5 Major Ways The Webb Will Help Astronomers Understand The Universe

Highly anticipated, revolutionary newcomer to the hierarchy of space telescopes, the James Webb Space Telescope, is finally set to break new ground in many areas of astronomical research

After several delays, NASA finally launched this observatory on Christmas Day last year.
The launch of the telescope and the project’s cost has climbed by nearly over $10B.

Many scientists believe that the Webb is worth the money and the wait, despite some lawmakers and academics raising concerns that the project is syphoning funds from other research fields.

How Hubble Became The Inspiration For The Webb Telescope?

The Hubble Space Telescope, a 31-year-old observatory famous for taking beautiful photographs of our universe’s galaxies, inspired Webb’s design.

According to Eric Smith, Webb’s programme scientist and NASA’s Astrophysics Division’s chief scientist, it fills in the gaps left by its predecessor. He also claims that there is no telescope made so far that is comparable to Webb.

Who Made The Webb Telescope?

The new observatory, which was launched from northern French Guiana near the equator, was a collaborative project involving the US, European, and Canadian space agencies. “When you see Webb go into space, it’s the entire force of human ingenuity and all kinds of disciplines that propel it there,” says the author.

How Is Webb So Special?

This latest spacecraft is special in two ways.

First, it’s massive, with a 21.3-foot primary mirror that will make Webb the farthest-seeing telescope ever constructed.

Second, Webb sees the universe in infrared light, which has somewhat longer wavelengths than visible light. It will be the only long-range infrared telescope in space. Hubble, its nearest rival, works largely in the visible spectrum and has a limited infrared viewing range.

“When astronomers get a new telescope, it’s like a kid in a candy store,” Smith adds.

Here are the five things which will help astronomers to understand the universe ( thanks to Webb’s size and its infrared capability).

How Were The Initial Galaxies Formed?

According to Daniel Eisenstein, an astronomer at the Harvard–Smithsonian Center for Astrophysics, “one of the primary objectives of telescopes is actually as time machines, because distance is look-back time.” Eisenstein will use Webb’s cameras to “time-travel” back to the Big Bang, when the first galaxies were formed.

We don’t observe a faraway galaxy in its most recent state when we look at it from light years away. The number of years it takes for its light to reach Earth is expressed in light years.

The closest galaxy to ours, for example, is the Canis Major Dwarf Galaxy, which is 25,000 light-years away and takes 25,000 years for its light to reach Earth. That implies we’re seeing Canis Major Dwarf as it was 25,000 years ago when we gaze at it.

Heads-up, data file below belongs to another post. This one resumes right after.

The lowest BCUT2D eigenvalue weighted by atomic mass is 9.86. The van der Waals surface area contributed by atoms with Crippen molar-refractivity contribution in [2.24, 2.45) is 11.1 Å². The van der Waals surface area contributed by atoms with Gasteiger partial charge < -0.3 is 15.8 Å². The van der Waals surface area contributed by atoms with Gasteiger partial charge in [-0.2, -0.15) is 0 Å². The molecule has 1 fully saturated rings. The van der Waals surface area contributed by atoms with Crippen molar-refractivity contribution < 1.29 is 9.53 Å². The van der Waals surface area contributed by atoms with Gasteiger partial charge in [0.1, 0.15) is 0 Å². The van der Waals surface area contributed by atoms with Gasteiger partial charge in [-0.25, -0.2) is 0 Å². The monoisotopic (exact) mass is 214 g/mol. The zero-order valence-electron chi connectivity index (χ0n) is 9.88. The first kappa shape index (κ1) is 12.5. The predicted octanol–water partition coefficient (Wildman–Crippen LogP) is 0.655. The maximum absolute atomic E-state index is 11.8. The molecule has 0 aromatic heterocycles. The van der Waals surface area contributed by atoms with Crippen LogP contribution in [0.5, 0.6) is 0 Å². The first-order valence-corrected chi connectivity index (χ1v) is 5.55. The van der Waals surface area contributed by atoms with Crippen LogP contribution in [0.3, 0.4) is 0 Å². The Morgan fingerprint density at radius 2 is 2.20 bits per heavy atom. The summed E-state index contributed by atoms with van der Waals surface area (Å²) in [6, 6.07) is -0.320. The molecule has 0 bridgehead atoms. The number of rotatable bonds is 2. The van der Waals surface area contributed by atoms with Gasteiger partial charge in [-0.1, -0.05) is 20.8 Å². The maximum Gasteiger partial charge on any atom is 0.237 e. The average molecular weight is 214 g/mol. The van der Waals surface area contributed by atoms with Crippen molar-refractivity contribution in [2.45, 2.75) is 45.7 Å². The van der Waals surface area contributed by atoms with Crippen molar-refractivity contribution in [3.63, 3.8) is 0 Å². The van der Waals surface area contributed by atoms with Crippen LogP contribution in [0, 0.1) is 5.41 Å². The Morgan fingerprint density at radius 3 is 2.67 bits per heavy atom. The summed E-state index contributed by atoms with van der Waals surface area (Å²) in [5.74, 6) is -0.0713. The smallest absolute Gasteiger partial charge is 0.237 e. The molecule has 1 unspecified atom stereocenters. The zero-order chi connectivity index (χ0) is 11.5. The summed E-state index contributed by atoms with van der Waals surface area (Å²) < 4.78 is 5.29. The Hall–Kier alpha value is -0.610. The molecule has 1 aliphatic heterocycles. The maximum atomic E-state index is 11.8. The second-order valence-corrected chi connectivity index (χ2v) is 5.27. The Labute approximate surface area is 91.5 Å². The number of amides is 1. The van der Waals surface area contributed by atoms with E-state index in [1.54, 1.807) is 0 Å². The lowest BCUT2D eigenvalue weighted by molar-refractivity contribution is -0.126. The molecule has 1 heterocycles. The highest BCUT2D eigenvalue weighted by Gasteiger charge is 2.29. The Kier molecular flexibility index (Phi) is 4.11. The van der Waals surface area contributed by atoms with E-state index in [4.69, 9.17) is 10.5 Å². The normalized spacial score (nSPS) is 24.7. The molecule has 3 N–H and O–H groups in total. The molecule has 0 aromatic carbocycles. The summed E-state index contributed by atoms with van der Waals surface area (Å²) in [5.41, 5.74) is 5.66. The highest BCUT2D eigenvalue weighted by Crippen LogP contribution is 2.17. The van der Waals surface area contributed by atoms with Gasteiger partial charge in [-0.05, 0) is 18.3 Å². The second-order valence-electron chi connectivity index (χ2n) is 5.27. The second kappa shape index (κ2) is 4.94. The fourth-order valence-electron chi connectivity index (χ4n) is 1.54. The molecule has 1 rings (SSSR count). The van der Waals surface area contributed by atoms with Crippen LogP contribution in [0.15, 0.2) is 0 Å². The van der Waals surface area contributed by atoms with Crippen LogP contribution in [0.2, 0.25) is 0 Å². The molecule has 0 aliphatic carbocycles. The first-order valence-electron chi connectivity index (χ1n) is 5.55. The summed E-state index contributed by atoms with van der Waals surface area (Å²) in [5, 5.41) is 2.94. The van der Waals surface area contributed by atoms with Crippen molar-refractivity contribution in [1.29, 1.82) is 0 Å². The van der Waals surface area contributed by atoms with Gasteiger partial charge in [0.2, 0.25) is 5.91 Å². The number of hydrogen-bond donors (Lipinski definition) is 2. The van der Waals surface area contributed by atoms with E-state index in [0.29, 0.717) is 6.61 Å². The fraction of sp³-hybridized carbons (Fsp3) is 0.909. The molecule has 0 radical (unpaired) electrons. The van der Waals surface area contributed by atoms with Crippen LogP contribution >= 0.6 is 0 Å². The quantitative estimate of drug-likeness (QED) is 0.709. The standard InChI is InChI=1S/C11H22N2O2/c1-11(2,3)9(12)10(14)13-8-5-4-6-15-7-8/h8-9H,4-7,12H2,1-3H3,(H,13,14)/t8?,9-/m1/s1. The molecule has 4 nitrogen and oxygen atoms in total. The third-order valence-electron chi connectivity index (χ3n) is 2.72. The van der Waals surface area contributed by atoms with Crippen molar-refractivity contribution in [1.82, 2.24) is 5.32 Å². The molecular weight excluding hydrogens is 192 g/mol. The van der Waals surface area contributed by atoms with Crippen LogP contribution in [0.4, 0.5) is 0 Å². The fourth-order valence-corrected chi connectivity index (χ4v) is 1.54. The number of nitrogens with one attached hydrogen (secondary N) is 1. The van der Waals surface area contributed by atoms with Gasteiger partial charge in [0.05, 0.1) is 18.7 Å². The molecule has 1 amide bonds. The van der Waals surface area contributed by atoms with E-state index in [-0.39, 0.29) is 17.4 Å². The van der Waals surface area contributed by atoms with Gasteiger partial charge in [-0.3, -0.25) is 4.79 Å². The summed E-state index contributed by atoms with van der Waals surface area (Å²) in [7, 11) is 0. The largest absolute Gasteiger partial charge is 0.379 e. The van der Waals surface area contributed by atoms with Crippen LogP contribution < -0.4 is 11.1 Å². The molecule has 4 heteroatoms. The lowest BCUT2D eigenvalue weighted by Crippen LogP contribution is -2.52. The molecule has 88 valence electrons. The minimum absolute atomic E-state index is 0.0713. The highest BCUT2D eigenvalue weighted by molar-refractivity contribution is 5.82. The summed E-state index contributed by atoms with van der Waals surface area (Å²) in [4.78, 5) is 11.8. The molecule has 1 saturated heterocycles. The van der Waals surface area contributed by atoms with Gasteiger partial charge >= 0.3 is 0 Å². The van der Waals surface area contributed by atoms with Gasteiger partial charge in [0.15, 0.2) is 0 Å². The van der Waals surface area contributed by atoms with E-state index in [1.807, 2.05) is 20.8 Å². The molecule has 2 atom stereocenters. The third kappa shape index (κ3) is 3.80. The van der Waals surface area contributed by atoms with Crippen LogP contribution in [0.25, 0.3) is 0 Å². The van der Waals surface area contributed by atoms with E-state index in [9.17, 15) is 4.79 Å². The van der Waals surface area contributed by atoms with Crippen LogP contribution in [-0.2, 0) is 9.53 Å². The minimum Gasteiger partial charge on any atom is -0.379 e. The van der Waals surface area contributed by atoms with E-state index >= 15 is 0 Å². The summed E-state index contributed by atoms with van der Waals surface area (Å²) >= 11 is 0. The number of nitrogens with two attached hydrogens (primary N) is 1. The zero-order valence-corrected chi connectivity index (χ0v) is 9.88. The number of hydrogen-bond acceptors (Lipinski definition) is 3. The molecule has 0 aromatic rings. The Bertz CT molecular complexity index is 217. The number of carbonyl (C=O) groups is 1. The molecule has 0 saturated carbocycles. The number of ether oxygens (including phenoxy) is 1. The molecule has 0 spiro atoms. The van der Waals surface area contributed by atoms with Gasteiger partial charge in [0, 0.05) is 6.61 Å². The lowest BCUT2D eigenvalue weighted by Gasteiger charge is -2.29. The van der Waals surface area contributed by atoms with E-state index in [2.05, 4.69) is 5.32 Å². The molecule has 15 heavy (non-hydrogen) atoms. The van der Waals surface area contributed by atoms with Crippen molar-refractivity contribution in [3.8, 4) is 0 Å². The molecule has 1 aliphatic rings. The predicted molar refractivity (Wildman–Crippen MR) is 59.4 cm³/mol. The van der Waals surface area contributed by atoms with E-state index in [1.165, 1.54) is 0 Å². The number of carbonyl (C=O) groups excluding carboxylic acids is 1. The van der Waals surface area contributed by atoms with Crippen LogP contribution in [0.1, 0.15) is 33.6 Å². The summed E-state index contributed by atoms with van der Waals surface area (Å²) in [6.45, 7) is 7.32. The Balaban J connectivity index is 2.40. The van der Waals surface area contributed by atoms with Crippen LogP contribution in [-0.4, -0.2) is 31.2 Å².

Scientists may view a galaxy further back in time, the further into space they can look. Webb, being the farthest-seeing telescope yet, can find the newest galaxies that humans can see.

Scientists like Eisenstein will examine multiple galaxies at various phases of growth to piece together their developmental history in order to better understand how galaxies emerge.

The infrared capabilities of the Webb Space Telescope are also critical for viewing these galaxies. The expanding cosmos will spread out light from distant galaxies. The wavelength of light will have altered from visible or ultraviolet to infrared by the time it reaches our telescopes.

Fortunately, Webb is already constructed for picking up infrared signals. Eisenstein adds, “This is the first time we’ve had a huge, cold telescope in orbit that can see these infrared wavelengths.”

The Hubble space telescope has managed to capture the shortest wavelength infrared rays coming from the bluest of light of faraway galaxies. The obsolete Spitzer infrared telescope was much smaller than Webb and couldn’t see as far into space. Webb will knock it out of the park in terms of how deep it can look into space and how far back in time it can catch distant galaxies in the act of growing up.

To Detect Possible Chemical Signatures Of Life On Other Planets.

If life exists outside of Earth, it will emit distinct chemical traces that can modify a planet, such as breathing carbon dioxide and photosynthesizing out oxygen. Scientists will be able to assess a planet’s habitability by analysing the molecules in its atmosphere, in addition to looking for life.

Webb can detect infrared wavelengths in the atmosphere of exoplanets, which are worlds outside our solar system, to fingerprint molecules like water and methane.

Webb has two instruments that will allow scientists to decipher the wavelengths of infrared transmissions from solar systems other than our own, or to untangle the hues of the infrared rainbow.